Diner: Review: InCahoots

Zuefle family imports Northside spice to Blue Ash

Joe Lamb


Since it opened, InCahoots has been offering Blue Ash residents food and drinks in what its Web site calls "a new restaurant and bar with universal appeal." One of the first things my wife, who is Asian, and I notice when we enter InCahoots is that she's the only non-white patron.

There are no African-Americans, no Hispanics, and no other Asians. There are a couple of white, thick-shouldered college guys sitting at the bar wearing ripped jeans; there are a few knots of white, older potbellied men wearing cowboy boots; and there are white, well-dressed couples wearing matching Christmas sweaters that make my eyes swim in and out of focus.

Of course, this is neither the fault nor hopefully the design of InCahoots owner Howard Zuefle, but it's worth mentioning all the same. We are, without doubt, in Blue Ash.

While waiting for a table, we stand in the pleasantly furnished bar area dotted with TV screens and high-top tables. Our spirited struggle to get a drink makes the 20-minute wait just fly by. By the time we catch the eye of the barman and each get a drink, our table is ready.

We are seated in a booth in the dining area, which is a homey and comfortable room with a two-sided brick fireplace accentuating but not overpowering the center of the room.

The chef at InCahoots, Zuefle's daughter Nicola, previously worked at Honey in Northside, so I'm excited to try some of the more unusual items on the menu.

The Spanish Poppers ($8.99) are a surprise: dates stuffed with chorizo and cheese, rolled in panko and fried a crispy golden-brown. Served with a sweet and spicy chili sauce, the combination of flavors contained in each heavy golf ball-sized popper is simply wonderful.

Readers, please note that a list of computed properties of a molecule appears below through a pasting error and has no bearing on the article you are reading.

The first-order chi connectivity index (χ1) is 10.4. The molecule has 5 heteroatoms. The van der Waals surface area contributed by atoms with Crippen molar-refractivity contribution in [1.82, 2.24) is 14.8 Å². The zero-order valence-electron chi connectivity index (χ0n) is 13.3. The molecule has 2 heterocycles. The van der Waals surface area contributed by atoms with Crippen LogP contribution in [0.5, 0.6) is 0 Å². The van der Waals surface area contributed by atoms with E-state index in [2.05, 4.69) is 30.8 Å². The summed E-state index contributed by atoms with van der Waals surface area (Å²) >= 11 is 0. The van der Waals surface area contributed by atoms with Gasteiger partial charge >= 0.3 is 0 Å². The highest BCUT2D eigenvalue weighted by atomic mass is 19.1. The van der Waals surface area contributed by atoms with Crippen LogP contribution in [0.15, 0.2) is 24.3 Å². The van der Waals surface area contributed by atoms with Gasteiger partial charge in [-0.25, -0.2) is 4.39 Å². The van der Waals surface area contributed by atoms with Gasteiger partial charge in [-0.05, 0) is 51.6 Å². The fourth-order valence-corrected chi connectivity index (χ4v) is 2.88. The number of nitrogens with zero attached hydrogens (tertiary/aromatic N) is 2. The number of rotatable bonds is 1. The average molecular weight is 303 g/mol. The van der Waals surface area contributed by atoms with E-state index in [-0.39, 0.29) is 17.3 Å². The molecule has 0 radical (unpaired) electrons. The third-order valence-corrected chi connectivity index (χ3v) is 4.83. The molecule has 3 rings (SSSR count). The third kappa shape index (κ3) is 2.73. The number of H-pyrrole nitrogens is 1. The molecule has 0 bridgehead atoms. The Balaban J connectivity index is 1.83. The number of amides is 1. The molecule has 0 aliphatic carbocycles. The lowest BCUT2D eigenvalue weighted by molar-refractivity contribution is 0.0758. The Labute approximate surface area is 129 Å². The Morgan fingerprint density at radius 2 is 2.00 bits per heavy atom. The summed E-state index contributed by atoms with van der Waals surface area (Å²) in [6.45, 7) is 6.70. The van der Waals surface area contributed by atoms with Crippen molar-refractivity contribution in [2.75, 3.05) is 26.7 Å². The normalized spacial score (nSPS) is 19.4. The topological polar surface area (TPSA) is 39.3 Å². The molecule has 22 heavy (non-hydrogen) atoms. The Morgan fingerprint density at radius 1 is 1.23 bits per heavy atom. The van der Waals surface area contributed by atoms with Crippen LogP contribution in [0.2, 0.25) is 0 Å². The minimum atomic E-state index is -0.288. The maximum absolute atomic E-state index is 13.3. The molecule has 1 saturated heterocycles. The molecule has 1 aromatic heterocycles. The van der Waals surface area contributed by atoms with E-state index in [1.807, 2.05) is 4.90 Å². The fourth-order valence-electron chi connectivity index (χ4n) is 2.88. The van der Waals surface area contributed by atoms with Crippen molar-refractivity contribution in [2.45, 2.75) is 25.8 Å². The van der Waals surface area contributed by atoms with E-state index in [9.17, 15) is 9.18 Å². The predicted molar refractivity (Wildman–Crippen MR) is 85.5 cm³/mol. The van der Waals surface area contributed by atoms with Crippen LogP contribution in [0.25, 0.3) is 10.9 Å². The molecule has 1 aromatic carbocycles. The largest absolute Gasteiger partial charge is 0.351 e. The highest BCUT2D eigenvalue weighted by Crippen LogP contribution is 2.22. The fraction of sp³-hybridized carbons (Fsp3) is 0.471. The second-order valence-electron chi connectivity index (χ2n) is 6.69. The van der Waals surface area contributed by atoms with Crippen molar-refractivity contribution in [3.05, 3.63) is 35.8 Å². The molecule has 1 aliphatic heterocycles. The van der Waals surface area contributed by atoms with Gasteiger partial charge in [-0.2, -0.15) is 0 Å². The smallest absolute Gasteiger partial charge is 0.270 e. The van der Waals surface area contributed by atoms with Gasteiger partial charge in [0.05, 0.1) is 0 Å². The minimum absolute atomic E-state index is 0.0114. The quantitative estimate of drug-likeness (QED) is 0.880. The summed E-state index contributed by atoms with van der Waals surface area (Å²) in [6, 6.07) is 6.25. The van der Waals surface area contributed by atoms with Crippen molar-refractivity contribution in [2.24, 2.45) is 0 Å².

First the savory exterior gives way to the rich and chewy flesh of the date, which is followed by the creamy cheese and chorizo filling, complemented perfectly by the competing flavors of the sauce. It works. It's a revelation.

The Mussels Nicola ($10.99) are also very good, the tarragon in the sauce imparting a subtle aniseed-like flavor reminiscent of the delicious mussels appetizer at Honey in Northside, which has long been one of my favorite dishes in town.

I order a New York Strip Steak ($21.99) and choose sides of herb roasted beets and hot German slaw. My dining companion selects a Ginger Chicken Sandwich ($7.99) and an order of Inca Fries ($3.99), which is a combination of sweet potato and Yukon gold potato fries. We order some Asparagus Fries ($6.99), tempura fried asparagus served with lemon herb aioli.

There are several very affordable wines on the InCahoots wine list, with a few bottles costing as little at $11 a bottle, and we order one of them.

I really don't want to be unkind, but things begin to unravel a little during the main course. The service is extremely friendly and personable, but when the food arrives, it's the wrong order. Instead of a New York strip steak, I'm brought a Smoker Steak ($16.99).

When I mention this to our server, she apologizes profusely and sends the order back to the kitchen. Within 15 or 20 minutes, I have a perfectly cooked and delicious medium-rare New York strip steak sitting in front of me.

Unfortunately, by this time my dining companion has eaten her food. I've watched her eat, and now it's her turn to watch me eat.

The unexpected wait did give me a chance to carefully sample my companion's ginger chicken sandwich. After a bite or two, I conclude that it's been named incorrectly: There isn't even the slightest hint of ginger or sesame flavors, both which are normally strong and immediately recognizable.

Even after removing the generous clod of sprouts we cannot taste any ginger, although at least we can taste the chicken. According to the menu, the chicken has been marinated in a ginger sesame sauce with mushroom ragout, smoked Gouda and sprouts. It's a tasty sandwich all the same, although the sprouts are a little overpowering.

By the time we've almost finished our Inca fries, we mention to the server that they look more like normal potato fries. "Is that what they gave you?" she asks before disappearing into the kitchen to bring us a plate of sweet potato fries to go with our finished plate of potato fries. They're deliciously sweet and crispy.

All in all, the food was was really quite good, and the service was was friendly and did its best, although it was overshadowed by the errors, the omissions, and the fact that we had to watch each other eat.

For dessert, we order peach cobbler a la mode ($4.99). When it arrives without ice cream, we have to ask our server for some. By this time, the omission is oddly reassuring.

Predictably enough, once the ice cream arrives, the cobbler is delicious.

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